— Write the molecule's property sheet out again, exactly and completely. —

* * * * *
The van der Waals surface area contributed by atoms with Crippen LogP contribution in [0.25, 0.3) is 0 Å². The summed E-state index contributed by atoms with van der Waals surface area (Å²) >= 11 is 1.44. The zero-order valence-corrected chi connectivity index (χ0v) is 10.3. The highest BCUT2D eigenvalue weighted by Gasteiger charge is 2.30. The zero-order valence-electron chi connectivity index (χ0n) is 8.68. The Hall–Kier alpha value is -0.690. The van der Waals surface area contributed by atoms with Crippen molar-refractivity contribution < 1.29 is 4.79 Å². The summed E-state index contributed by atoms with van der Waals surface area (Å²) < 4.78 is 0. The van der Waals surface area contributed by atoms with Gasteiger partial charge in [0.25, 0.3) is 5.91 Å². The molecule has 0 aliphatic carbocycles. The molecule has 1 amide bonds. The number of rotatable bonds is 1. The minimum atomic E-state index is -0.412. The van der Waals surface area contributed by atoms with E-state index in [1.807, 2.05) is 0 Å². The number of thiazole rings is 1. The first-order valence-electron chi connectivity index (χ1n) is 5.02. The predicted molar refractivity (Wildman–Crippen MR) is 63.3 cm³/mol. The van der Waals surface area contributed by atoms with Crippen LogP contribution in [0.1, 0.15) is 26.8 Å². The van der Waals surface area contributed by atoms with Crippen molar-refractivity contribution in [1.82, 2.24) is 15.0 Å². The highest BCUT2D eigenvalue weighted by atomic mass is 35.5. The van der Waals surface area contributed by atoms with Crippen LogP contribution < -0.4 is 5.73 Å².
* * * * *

The van der Waals surface area contributed by atoms with Crippen LogP contribution in [0.25, 0.3) is 0 Å². The summed E-state index contributed by atoms with van der Waals surface area (Å²) >= 11 is 1.44. The zero-order valence-corrected chi connectivity index (χ0v) is 10.3. The highest BCUT2D eigenvalue weighted by Gasteiger charge is 2.30. The zero-order valence-electron chi connectivity index (χ0n) is 8.68. The Hall–Kier alpha value is -0.690. The van der Waals surface area contributed by atoms with Crippen molar-refractivity contribution < 1.29 is 4.79 Å². The summed E-state index contributed by atoms with van der Waals surface area (Å²) < 4.78 is 0. The van der Waals surface area contributed by atoms with Gasteiger partial charge in [0.25, 0.3) is 5.91 Å². The molecule has 0 aliphatic carbocycles. The molecule has 1 amide bonds. The number of rotatable bonds is 1. The minimum atomic E-state index is -0.412. The van der Waals surface area contributed by atoms with E-state index in [1.807, 2.05) is 0 Å². The number of thiazole rings is 1. The first-order valence-electron chi connectivity index (χ1n) is 5.02. The predicted molar refractivity (Wildman–Crippen MR) is 63.3 cm³/mol. The van der Waals surface area contributed by atoms with Crippen LogP contribution in [0.1, 0.15) is 26.8 Å². The van der Waals surface area contributed by atoms with Crippen molar-refractivity contribution in [1.82, 2.24) is 15.0 Å². The highest BCUT2D eigenvalue weighted by atomic mass is 35.5. The van der Waals surface area contributed by atoms with Crippen LogP contribution < -0.4 is 5.73 Å².